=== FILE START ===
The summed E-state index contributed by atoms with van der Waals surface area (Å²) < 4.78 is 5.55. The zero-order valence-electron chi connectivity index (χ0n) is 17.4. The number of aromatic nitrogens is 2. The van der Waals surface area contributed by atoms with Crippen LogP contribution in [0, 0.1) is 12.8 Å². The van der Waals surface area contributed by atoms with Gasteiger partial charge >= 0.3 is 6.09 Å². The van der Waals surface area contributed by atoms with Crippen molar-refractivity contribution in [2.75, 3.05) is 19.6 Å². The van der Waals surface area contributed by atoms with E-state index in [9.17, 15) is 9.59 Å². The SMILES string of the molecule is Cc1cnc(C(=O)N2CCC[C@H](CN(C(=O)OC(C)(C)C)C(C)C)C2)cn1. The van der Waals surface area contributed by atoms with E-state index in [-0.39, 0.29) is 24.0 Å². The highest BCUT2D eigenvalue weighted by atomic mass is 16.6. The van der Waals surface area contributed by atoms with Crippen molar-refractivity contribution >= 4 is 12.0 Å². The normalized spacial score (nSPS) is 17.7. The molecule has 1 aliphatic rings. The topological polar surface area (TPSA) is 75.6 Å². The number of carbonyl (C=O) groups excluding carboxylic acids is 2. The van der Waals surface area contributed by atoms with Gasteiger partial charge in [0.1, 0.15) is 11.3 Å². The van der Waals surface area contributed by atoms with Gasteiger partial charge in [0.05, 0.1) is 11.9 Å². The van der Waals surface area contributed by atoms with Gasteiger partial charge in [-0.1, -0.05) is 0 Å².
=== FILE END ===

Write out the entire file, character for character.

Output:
The summed E-state index contributed by atoms with van der Waals surface area (Å²) < 4.78 is 5.55. The zero-order valence-electron chi connectivity index (χ0n) is 17.4. The number of aromatic nitrogens is 2. The van der Waals surface area contributed by atoms with Crippen LogP contribution in [0, 0.1) is 12.8 Å². The van der Waals surface area contributed by atoms with Gasteiger partial charge >= 0.3 is 6.09 Å². The van der Waals surface area contributed by atoms with Crippen molar-refractivity contribution in [2.75, 3.05) is 19.6 Å². The van der Waals surface area contributed by atoms with E-state index in [9.17, 15) is 9.59 Å². The SMILES string of the molecule is Cc1cnc(C(=O)N2CCC[C@H](CN(C(=O)OC(C)(C)C)C(C)C)C2)cn1. The van der Waals surface area contributed by atoms with E-state index in [-0.39, 0.29) is 24.0 Å². The highest BCUT2D eigenvalue weighted by atomic mass is 16.6. The van der Waals surface area contributed by atoms with Crippen molar-refractivity contribution >= 4 is 12.0 Å². The normalized spacial score (nSPS) is 17.7. The molecule has 1 aliphatic rings. The topological polar surface area (TPSA) is 75.6 Å². The number of carbonyl (C=O) groups excluding carboxylic acids is 2. The van der Waals surface area contributed by atoms with Gasteiger partial charge in [0.1, 0.15) is 11.3 Å². The van der Waals surface area contributed by atoms with Gasteiger partial charge in [0.05, 0.1) is 11.9 Å². The van der Waals surface area contributed by atoms with Gasteiger partial charge in [-0.1, -0.05) is 0 Å².